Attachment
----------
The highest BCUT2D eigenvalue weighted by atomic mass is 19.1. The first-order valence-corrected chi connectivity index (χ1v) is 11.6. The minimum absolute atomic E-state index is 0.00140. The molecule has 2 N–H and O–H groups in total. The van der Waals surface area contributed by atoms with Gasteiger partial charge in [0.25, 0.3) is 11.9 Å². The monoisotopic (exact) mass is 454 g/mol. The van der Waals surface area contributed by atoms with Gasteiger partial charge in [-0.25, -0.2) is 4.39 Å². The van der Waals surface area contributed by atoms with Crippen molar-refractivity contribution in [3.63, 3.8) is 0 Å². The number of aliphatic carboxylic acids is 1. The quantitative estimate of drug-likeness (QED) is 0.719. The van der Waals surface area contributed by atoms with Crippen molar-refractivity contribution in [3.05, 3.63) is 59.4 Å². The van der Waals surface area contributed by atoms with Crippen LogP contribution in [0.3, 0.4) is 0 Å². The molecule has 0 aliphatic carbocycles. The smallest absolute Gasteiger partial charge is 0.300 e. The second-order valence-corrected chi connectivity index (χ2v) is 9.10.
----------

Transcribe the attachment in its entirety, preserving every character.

The highest BCUT2D eigenvalue weighted by atomic mass is 19.1. The first-order valence-corrected chi connectivity index (χ1v) is 11.6. The minimum absolute atomic E-state index is 0.00140. The molecule has 2 N–H and O–H groups in total. The van der Waals surface area contributed by atoms with Gasteiger partial charge in [0.25, 0.3) is 11.9 Å². The monoisotopic (exact) mass is 454 g/mol. The van der Waals surface area contributed by atoms with Gasteiger partial charge in [-0.25, -0.2) is 4.39 Å². The van der Waals surface area contributed by atoms with Crippen molar-refractivity contribution in [3.63, 3.8) is 0 Å². The number of aliphatic carboxylic acids is 1. The quantitative estimate of drug-likeness (QED) is 0.719. The van der Waals surface area contributed by atoms with Crippen molar-refractivity contribution in [3.05, 3.63) is 59.4 Å². The van der Waals surface area contributed by atoms with Crippen LogP contribution in [0.3, 0.4) is 0 Å². The molecule has 0 aliphatic carbocycles. The smallest absolute Gasteiger partial charge is 0.300 e. The second-order valence-corrected chi connectivity index (χ2v) is 9.10.